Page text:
GE: The lessons of a corporate giant’s decline
“The weight of the past can be heavy indeed,” said The Economist. John Flannery, who took over as chairman and CEO of General Electric 14 months ago, has learned that the hard way. A company veteran, Flannery tried to downsize and decentralize the 125-year-old industrial conglomerate, announcing plans to spin off its health-care division and sell its majority stake in Baker Hughes, an oil-field services firm. So it came as a shock when GE’s board ousted Flannery last week, less than a year after he unveiled his turnaround strategy. The board might have been quick to give him the boot because it knew it had waited too long to hasten the departure of his predecessor, Jeffrey Immelt. During his 16 years in charge, Immelt bought and sold businesses worth $126 billion—paying $6 billion in fees to Wall Street banks in the process—but had “rather little to show for it.” The company is now worth $100 billion, down $500 billion from its 2000 peak. GE’s new boss, Larry Culp, has his work cut out for him. He’ll need to make more savings, but shutting down big plants “may well attract the ire of President Trump.”
Ever since legendary GE chief Jack Welch retired in 2001, GE has been looking to find the right business mix to regain investor confidence, said Holman Jenkins in The Wall Street Journal. It’s been a “plodding, slow-motion hunt,” and GE’s mess of businesses—light bulbs, wind turbines, insurance, and more—means the company “is unlikely to register buried problems until they are well advanced.” And boy does GE have problems, said Jim Cramer in TheStreet.com. Immelt’s mistakes were so grave that GE needs “the financial equivalent of a Truth and Reconciliation Commission.” Its insurance division charged “a pittance” for long-term care policies. Immelt also doubled down on power plants when the sector was in decline. Same with oil and gas, when “oil ran to $100” a barrel and was bound to fall.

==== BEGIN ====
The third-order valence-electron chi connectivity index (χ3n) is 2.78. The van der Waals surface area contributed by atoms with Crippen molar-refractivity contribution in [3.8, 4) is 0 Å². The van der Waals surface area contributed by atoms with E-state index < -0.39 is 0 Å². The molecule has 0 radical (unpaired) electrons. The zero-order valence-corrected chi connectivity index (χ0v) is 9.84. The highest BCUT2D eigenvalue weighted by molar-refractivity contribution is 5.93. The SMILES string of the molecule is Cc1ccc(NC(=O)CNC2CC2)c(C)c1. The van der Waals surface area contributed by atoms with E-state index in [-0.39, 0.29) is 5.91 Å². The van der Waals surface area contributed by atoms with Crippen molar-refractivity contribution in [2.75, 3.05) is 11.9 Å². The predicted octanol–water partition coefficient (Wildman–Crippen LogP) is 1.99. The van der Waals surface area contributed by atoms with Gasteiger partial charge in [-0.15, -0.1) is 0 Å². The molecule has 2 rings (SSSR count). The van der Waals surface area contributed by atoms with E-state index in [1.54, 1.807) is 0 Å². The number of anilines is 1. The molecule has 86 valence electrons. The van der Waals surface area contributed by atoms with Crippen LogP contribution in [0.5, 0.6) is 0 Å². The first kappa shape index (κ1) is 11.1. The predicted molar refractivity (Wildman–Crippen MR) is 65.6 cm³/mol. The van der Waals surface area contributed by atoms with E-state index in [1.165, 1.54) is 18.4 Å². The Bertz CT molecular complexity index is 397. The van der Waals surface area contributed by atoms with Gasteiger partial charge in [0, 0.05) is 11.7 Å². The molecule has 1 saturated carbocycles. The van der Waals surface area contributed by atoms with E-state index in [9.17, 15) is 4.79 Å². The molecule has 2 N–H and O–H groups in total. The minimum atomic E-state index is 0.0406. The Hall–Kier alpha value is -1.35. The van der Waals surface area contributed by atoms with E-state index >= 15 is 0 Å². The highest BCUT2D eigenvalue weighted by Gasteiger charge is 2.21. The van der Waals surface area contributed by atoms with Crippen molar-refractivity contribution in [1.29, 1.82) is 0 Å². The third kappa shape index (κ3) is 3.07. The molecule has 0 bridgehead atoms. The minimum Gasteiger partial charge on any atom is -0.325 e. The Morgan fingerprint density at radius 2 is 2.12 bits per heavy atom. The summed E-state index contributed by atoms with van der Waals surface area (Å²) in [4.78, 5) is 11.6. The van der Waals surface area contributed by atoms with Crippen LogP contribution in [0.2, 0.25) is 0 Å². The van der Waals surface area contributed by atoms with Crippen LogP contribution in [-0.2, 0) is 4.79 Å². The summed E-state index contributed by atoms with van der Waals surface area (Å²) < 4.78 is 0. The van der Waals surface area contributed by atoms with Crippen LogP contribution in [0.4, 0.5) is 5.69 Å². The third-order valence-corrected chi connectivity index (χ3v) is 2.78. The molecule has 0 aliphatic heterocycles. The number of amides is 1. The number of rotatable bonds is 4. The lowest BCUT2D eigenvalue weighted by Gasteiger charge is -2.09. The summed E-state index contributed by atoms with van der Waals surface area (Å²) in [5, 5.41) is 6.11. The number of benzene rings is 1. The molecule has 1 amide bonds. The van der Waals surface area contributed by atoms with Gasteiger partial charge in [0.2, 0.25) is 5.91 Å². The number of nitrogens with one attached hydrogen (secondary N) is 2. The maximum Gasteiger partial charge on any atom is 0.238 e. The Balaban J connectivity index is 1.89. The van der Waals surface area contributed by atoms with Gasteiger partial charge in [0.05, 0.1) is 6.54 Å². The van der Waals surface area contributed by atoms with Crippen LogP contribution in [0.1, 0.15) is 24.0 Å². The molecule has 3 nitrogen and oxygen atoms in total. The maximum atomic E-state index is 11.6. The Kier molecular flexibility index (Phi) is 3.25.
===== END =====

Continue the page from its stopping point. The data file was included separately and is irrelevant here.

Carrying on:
GE is really “rolling out the red carpet” for its new CEO, said Brooke Sutherland in Bloomberg.com. The first outsider to run the firm, Culp is getting a base salary of $2.5 million, the highest in the S&P 500 index. And if GE’s stock rises 150 percent by the fall of 2022, he’ll “pocket a one-time equity award valued at more than $230 million.” The company likely had to throw money at Culp—the former boss of Danaher, a smaller industrial conglomerate—to take on a complex turnaround. But this outsize compensation package sends the wrong message to GE’s rank and file, many of whom could lose their jobs in cost cuts.
We can all learn from this giant’s troubles, said Rob Cox in Reuters. In 2016, Boston dangled juicy inducements—tax breaks, infrastructure investment, private jet parking—to get GE to relocate from Fairfield, Conn., to Beantown. For all that effort, Boston is getting a GE that’s shedding value fast, $200 billion in the past two years alone. Now 20 cities are competing to host Amazon’s second headquarters, wooing the firm with similar perks. Boston’s experience with GE should serve “as a reminder that the biggest, most profitable companies don’t always remain that way.”